Handle with care
The blue ray, or skate as it is sometimes called, goes by the scientific name Dasyatis pastinaca. Although it is a great fish for the youngsters to cut their teeth on, adult supervision is advised when landing, handling and releasing these fish, as they have an extremely poisonous spine, with an attitude to match. By Dean Pretorius
The blue ray is becoming more and more popular with competitive shore anglers in our country. Stocks seem to be stable and, in some cases, these fish have become more abundant. At times, these rays can be wild, with every throw producing a fine fighting species that adds good points to the scoreboard.
It is relatively easily identified with its bright-blue, almost purple blotches that are quite striking, especially in smaller male fish. The rest of the body is a sandy-brown. The blue ray is disk-shaped, with a slightly rounded snout, unlike the brown ray, which is sharp and pointed. The tail is about 1.5 times longer than the body, and has a well-developed spine at the base. This spine is extremely poisonous and can cause severe pain, and even death. I’ll discuss handling them later...
The blue grows to 40kg, but most specimens are smaller. The current SA shore angling record stands at 36.5kg.
It is distributed throughout southern Africa, extending up the west coast all the way into Europe. Although the latter exhibit many similarities to those along our coast, there are also marked differences, leading scientists to believe they may be two separate species.
In SA this ray is found mainly along beaches, but it is also caught off deep-water points, in particular in KwaZulu-Natal and Transkei, where peak times of abundance are late summer into autumn. In the Eastern and Western Cape, the warmer waters of spring and summer tend to be the best times to find blue rays.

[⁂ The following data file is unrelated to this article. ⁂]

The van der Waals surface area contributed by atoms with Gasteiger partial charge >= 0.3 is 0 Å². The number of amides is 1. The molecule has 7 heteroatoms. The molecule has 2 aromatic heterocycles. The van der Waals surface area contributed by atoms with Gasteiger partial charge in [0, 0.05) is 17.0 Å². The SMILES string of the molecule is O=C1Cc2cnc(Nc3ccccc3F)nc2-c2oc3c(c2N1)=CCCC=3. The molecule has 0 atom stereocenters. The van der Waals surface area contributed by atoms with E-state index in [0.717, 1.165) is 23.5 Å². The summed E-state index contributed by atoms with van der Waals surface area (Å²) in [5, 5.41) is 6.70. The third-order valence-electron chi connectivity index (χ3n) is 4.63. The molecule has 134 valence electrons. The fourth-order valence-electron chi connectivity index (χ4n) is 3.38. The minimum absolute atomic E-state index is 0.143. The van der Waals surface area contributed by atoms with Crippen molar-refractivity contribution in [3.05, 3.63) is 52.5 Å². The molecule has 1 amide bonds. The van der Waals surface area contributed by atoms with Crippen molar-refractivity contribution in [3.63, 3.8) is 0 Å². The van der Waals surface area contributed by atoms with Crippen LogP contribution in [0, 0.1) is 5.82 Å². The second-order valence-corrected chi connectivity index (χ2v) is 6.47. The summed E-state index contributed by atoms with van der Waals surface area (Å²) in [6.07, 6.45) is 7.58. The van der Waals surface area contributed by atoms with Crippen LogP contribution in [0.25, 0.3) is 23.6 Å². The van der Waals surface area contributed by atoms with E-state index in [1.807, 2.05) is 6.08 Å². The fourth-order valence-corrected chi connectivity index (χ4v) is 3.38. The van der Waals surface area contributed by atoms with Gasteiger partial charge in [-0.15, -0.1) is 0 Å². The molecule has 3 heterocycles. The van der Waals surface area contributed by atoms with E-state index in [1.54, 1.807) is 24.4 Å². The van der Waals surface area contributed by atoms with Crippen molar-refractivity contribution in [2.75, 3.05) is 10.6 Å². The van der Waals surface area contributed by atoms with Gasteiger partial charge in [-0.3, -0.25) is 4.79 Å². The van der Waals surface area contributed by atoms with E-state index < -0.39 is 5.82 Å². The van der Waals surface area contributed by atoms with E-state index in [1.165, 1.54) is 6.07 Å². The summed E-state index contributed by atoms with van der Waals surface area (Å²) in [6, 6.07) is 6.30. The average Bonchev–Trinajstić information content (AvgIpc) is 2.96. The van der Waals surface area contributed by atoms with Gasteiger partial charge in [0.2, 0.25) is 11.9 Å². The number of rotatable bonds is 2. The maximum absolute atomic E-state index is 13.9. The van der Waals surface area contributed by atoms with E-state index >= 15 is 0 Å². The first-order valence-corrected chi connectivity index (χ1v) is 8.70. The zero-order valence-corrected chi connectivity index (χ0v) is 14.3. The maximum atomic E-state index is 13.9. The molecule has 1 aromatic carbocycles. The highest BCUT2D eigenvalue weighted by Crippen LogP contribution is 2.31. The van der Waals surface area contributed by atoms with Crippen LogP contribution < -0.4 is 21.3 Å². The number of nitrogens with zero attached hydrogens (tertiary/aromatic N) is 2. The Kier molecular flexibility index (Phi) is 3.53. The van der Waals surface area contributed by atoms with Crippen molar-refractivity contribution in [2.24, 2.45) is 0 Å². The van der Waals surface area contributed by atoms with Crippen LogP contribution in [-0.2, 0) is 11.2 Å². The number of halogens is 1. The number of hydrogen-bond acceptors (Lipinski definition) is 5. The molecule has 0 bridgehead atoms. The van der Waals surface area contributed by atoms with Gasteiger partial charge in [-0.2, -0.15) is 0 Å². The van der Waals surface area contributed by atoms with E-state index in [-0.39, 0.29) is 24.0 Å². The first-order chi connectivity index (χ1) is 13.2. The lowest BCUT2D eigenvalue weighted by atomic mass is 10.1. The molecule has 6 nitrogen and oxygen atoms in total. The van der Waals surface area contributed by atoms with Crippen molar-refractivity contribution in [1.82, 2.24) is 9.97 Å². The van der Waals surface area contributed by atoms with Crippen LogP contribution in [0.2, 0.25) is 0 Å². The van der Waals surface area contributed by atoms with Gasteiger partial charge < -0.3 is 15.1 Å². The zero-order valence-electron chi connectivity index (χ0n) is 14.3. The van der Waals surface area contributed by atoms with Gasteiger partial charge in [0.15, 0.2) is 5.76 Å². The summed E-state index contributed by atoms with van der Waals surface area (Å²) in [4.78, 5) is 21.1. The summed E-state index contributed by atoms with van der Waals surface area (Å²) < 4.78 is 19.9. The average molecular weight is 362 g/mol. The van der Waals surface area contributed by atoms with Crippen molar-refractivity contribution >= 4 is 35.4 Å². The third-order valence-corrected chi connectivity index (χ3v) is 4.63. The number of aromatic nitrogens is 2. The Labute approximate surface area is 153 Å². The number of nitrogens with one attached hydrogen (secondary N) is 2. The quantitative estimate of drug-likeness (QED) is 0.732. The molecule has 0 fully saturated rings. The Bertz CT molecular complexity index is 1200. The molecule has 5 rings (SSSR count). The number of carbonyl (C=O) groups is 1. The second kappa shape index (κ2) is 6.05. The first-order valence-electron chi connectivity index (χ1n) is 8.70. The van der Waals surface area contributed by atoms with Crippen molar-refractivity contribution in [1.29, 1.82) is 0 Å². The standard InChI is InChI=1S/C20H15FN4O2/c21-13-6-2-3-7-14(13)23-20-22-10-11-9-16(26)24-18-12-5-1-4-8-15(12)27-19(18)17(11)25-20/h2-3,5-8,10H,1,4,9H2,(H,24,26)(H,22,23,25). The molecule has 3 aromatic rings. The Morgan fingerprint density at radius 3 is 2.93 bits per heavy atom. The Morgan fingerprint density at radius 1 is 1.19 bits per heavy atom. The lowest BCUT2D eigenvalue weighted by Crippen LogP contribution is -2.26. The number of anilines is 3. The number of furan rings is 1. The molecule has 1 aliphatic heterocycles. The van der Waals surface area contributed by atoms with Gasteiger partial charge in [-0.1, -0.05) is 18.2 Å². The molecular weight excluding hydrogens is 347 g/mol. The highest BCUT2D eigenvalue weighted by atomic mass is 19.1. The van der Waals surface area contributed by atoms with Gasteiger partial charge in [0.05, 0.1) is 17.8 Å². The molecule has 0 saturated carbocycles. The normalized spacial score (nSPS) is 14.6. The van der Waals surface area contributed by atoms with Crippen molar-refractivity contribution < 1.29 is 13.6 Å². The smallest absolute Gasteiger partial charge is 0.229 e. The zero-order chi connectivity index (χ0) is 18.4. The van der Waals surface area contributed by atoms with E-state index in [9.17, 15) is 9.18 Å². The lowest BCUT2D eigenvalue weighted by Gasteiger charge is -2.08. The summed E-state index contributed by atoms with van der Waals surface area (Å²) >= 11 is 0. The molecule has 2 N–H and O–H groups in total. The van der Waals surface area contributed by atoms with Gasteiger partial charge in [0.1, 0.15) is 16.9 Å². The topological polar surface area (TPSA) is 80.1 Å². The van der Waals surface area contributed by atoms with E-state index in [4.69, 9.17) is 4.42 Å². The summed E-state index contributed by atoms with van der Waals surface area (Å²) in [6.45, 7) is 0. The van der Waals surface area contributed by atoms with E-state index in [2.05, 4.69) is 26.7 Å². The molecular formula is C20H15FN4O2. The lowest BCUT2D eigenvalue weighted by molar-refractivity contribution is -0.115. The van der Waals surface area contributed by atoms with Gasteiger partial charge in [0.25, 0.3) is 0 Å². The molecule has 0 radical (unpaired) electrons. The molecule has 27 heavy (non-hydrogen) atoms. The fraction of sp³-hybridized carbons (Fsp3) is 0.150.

I really enjoy targeting this species, for although they can be wild one day, the next they can be explicitly off the bite for no apparent reason – they seem to be extremely sensitive to temperature, pressure and colour changes, and this gives them a slightly mystical quality, especially to competitive anglers, who target these rays specifically for the points they provide.
When angling off the beaches for blue ray, light to medium tackle is recommended – on this tackle it really puts up a good tussle and this will maximise your enjoyment. A light rod in the vein of the new Poseidon Platinum light or medium, paired with a Saltist 40 BG, will be perfect. No more than 0.45 line is necessary and I always use a light leader of around 0.70 when angling off the beach; often this lighter leader will give you the edge when the fish are shy. New-age grinders such as the Daiwa Windcast or Saltist 6500 TH loaded with 50lb Gator braid, matched with a Saltiga 5500 spinning rod, is a great variation, as these fish are great on the braid.
Because it is generally targeted by the competitive set, theories on the best trace for getting the best results abound – each province will have its own way of targeting this ray. For most of South Africa, barring the West Coast, I’d go with the anglers from the Eastern Cape; the blues are wilder here than anywhere else in SA, and they get to experience true blue ray smashes on a regular basis in the summer months.